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'Soft Solution' for Beach in Montauk

Wed, 12/23/2020 - 09:18
Erosion has plagued Montauk's beaches in recent days and years, which also threatens tourism as a staple of the local economy.
Eugene Alper

The single best thing about 2021 may prove to be that it is not 2020. The second best thing, in Montauk at least, may be the long-anticipated implementation of the Fire Island Inlet to Montauk Point project, a federal, state, and local effort designed to protect the South Shore of Long Island from flooding and erosion.

With many parts of the Town of East Hampton at moderate, high, or extreme risk of flooding, the planned October start of the project's implementation was prominent in "Montauk's Coastal Resiliency and the Future of Our Beaches," a Dec. 16 webinar hosted by Concerned Citizens of Montauk.

Authorized by Congress and the federal Army Corps of Engineers 60 years ago, the coastal project will implement a "soft solution for downtown Montauk," said Aram Terchunian of First Coastal Corporation, a Westhampton Beach coastal contracting and environmental consulting firm that is a contractor for the town. The plan consists of depositing beach-compatible sand dredged from offshore onto the beach in a configuration designed to provide protection from flooding and erosion, mimicking the natural process, Mr. Terchunian said.

In Montauk, the project is divided into four sections, or reaches. The downtown reach, critical to protecting Montauk's economic engine of tourism and the businesses that both serve and depend upon it, comprises a 6,000-foot stretch from South Eton Street to Surfside Avenue. There, the project will create a berm nine and one-half feet above sea level that will add 40 feet of width to the beach, a rough doubling of its present width, Mr. Terchunian said.

The project participation agreement among the Army Corps of Engineers, the New York State Department of Environmental Conservation, Suffolk County, and its towns and villages is to be executed as two separate contracts. The first, for the initial construction, is federally funded in full, Congress having authorized and appropriated money for the project. The second, for 30 years of project maintenance, requires the town's 15-percent share of the prorated project costs. The project participation agreement must be signed by May 2021.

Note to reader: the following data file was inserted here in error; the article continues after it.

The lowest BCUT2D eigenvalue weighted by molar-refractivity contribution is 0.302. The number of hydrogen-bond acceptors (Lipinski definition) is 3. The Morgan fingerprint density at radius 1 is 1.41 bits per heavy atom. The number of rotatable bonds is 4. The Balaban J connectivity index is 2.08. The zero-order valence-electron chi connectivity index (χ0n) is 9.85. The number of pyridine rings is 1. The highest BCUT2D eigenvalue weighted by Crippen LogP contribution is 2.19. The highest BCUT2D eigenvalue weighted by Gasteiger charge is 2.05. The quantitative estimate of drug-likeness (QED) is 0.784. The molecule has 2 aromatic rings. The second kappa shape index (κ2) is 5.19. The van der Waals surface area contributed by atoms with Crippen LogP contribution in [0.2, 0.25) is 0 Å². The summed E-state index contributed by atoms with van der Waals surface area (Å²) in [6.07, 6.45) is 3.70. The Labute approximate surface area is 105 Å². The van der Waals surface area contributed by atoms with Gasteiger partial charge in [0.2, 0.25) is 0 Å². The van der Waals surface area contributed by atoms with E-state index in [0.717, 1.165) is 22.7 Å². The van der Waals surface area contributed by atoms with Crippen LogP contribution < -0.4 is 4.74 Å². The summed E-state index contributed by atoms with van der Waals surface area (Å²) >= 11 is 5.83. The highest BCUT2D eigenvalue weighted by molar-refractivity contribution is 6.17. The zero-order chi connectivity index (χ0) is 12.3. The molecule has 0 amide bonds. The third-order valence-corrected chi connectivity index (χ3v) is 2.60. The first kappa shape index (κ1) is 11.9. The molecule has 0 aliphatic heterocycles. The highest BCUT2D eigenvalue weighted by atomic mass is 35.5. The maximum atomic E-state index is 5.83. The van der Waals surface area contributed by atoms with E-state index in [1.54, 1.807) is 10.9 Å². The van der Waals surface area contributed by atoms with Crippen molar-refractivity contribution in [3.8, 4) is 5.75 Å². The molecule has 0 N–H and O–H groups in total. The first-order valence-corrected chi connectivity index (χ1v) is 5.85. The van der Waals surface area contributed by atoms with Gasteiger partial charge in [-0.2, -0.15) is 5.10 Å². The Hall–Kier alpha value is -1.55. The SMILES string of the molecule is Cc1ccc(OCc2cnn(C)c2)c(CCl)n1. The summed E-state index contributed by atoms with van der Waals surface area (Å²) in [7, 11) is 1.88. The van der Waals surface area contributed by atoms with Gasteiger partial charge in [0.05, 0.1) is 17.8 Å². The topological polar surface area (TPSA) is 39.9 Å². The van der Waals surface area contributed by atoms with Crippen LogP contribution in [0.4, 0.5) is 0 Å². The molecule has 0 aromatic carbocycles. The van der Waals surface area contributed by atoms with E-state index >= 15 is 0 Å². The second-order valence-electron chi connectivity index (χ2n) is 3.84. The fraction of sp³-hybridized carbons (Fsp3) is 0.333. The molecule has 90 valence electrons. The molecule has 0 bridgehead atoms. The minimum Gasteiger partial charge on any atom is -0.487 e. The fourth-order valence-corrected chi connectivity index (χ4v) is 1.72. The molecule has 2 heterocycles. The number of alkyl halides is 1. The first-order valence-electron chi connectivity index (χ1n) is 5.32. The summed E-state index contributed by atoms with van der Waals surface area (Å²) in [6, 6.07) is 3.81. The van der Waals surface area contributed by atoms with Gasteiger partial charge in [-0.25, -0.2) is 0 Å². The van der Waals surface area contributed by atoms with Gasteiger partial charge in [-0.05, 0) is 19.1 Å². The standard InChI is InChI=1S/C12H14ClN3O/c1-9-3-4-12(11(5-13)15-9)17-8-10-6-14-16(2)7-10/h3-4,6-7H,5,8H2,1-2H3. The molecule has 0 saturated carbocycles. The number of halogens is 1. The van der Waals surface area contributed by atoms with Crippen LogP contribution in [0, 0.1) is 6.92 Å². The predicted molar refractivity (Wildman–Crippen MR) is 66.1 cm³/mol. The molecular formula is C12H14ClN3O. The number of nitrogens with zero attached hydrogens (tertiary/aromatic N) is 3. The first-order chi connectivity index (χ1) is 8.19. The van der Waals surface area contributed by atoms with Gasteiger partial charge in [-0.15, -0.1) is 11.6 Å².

Separate efforts to protect Montauk and maintain its ocean beaches were discussed during the webinar, including short and long-term projects. Superstorm Sandy in 2012 "refocused our community on the vulnerabilities of coastal living," said Supervisor Peter Van Scoyoc, and "set in motion a series of responses to deal with the issues that arose out of rather severe erosion, particularly in downtown Montauk."

These include the Army Corps's controversial 2015 installation of geotextile cubes on a stretch of the downtown ocean beach. "We have very difficult decisions to make," Mr. Van Scoyoc said. "This was bigger than what the town could deal with on its own." That stabilization effort bought the town time to complete scientific studies and plan sustainable adaptive strategies over a longer term, he said.

Also discussed was the similarly debated long-term vision of a voluntary buyout program, under which the town would purchase vulnerable properties and, with a transfer of development rights program allowing willing sellers to redevelop their business inland, effect a retreat from the shoreline.

Most of the motels and resorts on South Emerson Avenue, or "Motel Row," are more than 50 years old, Mr. Van Scoyoc said, and abandoning them and relocating would offer an opportunity to "add value in a different location immediately adjacent" while assuring long-term survival. "Again, what's the cost to the overall community and those potential owners if there's catastrophic loss?" Such a migration from the shoreline would be gradual and is envisioned as voluntary. "We need to figure out how to make that path forward so it is incentivized."

"We've developed our coastlines," the supervisor said, "and are only now beginning to see the impacts of that." He noted that the South Shore is one of the country's most at-risk areas for tax-base loss as a result of storms. "If we're going to experience more virulent storms and sea level rise" because of climate change, "think of the implications to our schools and other infrastructure by loss of tax base. We have to be thinking about that."
 

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